Krokodil users are said to have an empty gaze. This gaze sticks with them even if they are sober. It’s like a permanent reminder of their drug use.
Krokodil is basically a stronger version of heroin. As a result, it’s reasonable to expect that addicts will develop similar, but strong co-occurring disorders.
Many krokodil addicts will struggle with one of four major co-occurring disorders. They include attention deficit hyperactivity disorder (ADHD), depression, post-traumatic stress disorder and schizophrenia.
These disorders play off of one another. They both affect hormone and brain chemistry levels. Often, dopamine and serotonin levels will drop causing feelings of dread and unhappiness.
Addicts looking to get sober should enroll in a recovery program that treat co-occurring disorders. This improves their chances of successfully getting sober.
Statistics Involved with Co-Occurring Disorders
If you’re wondering how entwined mental disorders and substance abuse are take a look at these statistics:
- 30 to 50% of adolescents with ADHD will try and use illicit drugs
- 32 to 54% of people struggling with major depression also abuse illicit drugs
- 40 to 44% of veterans with PTSD will struggle with lifetime drug use
- 22 to 43% of regular citizens with PTSD will use illicit drugs
- Up to 50% of schizophrenics use illicit drugs or alcohol
Those struggling with one of the four major co-occurring disorders are more likely to try and use illicit drugs. They are much more vulnerable and susceptible.
Withdrawing from Krokodil
Withdrawals for the croc drug are much worse than withdrawals for heroin. Addicts who have used desomorphine for less than three weeks will experience withdrawal symptoms as early as four hours after the last dose. This is why many addicts start cooking up the next batch minutes after an injection.
It’s difficult to get sober when using krokodil. While most withdrawal symptoms will disappear after one week for heroin, withdrawal symptoms can last over a month for the crocodile drug.
Common Withdrawal Symptoms
Since krokodil is an opioid, withdrawal symptoms are similar to heroin withdrawal symptoms. Users will experience:
- Chills and goose bumps
- Intense flu-like symptoms
- Muscle pain and twitching
- Stomach cramps
These symptoms are much stronger when withdrawing from krokodil. In fact, the pain is said to be so intense that addicts often pass out.
Stages of Krokodil Withdrawals
Withdrawal symptoms appear in three different stages. There’s the early stage, the peak stage and the long-term stage. Let’s take a deeper look into each of the three stages:
- Early stage: Addicts experience intense flu-like symptoms like chills, headaches, goose bumps and fevers. This stage can come and go within a few hours.
- Peak stage: Withdrawal symptoms worsen, and include symptoms like major headaches, stomach cramps, vomiting and intense cravings. The worse thing about krokodil use is that the peak stage can last for several weeks.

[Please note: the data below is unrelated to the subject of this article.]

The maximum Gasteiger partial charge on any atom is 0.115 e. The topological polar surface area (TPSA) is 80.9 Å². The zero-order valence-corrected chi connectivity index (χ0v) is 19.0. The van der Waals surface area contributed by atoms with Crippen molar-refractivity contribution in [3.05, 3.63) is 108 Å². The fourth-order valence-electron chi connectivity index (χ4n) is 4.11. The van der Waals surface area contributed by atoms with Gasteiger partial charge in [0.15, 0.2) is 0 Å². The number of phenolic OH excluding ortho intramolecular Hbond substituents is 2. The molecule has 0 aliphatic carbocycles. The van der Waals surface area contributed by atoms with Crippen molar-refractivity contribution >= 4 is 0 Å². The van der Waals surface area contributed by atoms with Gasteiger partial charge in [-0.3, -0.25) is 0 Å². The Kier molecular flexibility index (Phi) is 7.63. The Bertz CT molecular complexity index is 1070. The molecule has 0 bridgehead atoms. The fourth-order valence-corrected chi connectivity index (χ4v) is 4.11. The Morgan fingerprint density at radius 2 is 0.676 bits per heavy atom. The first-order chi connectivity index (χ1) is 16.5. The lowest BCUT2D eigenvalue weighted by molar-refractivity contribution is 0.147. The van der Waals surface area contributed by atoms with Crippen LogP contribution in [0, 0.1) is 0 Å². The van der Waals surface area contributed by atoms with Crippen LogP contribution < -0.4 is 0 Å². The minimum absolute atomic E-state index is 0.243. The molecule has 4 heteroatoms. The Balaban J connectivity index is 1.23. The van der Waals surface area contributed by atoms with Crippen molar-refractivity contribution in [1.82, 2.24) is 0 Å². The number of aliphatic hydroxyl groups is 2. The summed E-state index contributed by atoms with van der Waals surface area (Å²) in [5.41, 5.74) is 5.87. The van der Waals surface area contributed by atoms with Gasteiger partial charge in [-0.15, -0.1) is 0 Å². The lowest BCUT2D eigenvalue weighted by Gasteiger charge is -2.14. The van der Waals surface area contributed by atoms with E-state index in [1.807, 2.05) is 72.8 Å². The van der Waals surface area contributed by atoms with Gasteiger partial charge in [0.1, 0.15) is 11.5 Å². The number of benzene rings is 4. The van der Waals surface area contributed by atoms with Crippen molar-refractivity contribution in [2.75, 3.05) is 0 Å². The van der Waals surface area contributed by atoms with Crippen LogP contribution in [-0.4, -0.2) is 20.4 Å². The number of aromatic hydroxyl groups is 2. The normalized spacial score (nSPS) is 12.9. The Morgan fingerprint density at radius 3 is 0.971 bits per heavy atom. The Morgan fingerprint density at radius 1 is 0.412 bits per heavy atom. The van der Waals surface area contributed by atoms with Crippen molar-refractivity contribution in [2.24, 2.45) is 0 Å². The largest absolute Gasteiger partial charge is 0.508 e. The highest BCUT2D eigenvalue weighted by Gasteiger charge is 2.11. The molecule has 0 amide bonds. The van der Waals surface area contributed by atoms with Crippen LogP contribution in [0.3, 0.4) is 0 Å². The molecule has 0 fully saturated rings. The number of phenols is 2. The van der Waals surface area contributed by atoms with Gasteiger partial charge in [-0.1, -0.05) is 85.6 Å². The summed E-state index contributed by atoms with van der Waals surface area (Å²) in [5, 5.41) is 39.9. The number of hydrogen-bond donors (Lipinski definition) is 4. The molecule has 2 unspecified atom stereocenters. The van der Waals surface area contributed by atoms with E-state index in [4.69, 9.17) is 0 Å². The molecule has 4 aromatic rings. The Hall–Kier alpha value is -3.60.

- Long-term stage: Long-term withdrawal symptoms include anxiety, insomnia and muscle aches. These symptoms can last anywhere from months to years.
Due to the length of each stage, krokodil addicts need a strong support system to keep them from relapsing. Support from friends and family is vital in keeping them on track.
The pain of withdrawals is so severe that high doses of pain medication are needed. Many doctors will administer powerful tranquilizers to keep users calm. Most of these medications will need to be administered intravenously. Professional medical staff will need to monitor each patient’s vitals around-the-clock.
Because of how painful the withdrawals are, professional help is needed. Addicts won’t succeed if they attempt to get sober on their own. It’s important to note that withdrawing at home and without professional help can be deadly.
Users will need medications to treat the damages caused by using the drug. This includes strong antibiotics to fight off existing infections. The crocodile drug causes extensive damage to the body. Since many different drugs may be in the krokodil concoction, a urinalysis is needed to determine which drugs are consumed.
Medical detox is a crucial part of recovery. To manage withdrawal symptoms, many recovery centers recommend trying opioid replacement therapy (ORT).
This might include using opioid antagonists, which are medications that work against opioids. A popular antagonist that is highly recommended is Naloxone. This drug helps control an addict’s heart rate and breathing rate.
Those who successfully become sober will still be left with permanent bodily damage. Former addicts may have limbs amputated or may struggle with speech and motor impairments. It’s not unusual for addicts to have a permanently empty gaze.
Krokodil vs. Heroin
Although a powerful and addictive drug, the likelihood of widespread krokodil addiction in the United States is not high. Regions of the world most affected by this crocodile drug often face extreme poverty. To top it off, drug users in these regions have limited access to traditional opiates, like heroin.
Russia, for instance, faces widespread krokodil addiction. Its harsh drug laws have turned many addicts away from drugs that carry stiffer penalties, like heroin. Unfortunately, this has caused more users to turn to newer street drugs like krokodil.
Heroin continues to hold its place as the champion when it comes to American street opioids. This is because heroin potency is at an all time high. This is especially true now that many dealers choose to add fentanyl into their products. Also, the easy accessibility and low price of heroin makes it the obvious choice for opioid users.
Due to the easy accessibility of heroin, most users will choose it over the gator drug. Krokodil users can’t mask the obvious skin lacerations that appear after injection.
Due to these reasons, the threat of a krokodil epidemic in North America is not yet credible.
Seek Help to Save Yourself
If you’re addicted to krokodil, you need help. Even short-term use of this drug will lead to damaging effects on the body, if not deadly.
The withdrawal symptoms of the crocodile drug can be a lot to bear. To successfully recover, professional medical detox is needed. It will lessen the intensity and severity of the withdrawal symptoms, and will also help reset the brain.
Rehab gives you an opportunity to save yourself. The counselling and therapies offered with the treatment will also help mend and repair relationships.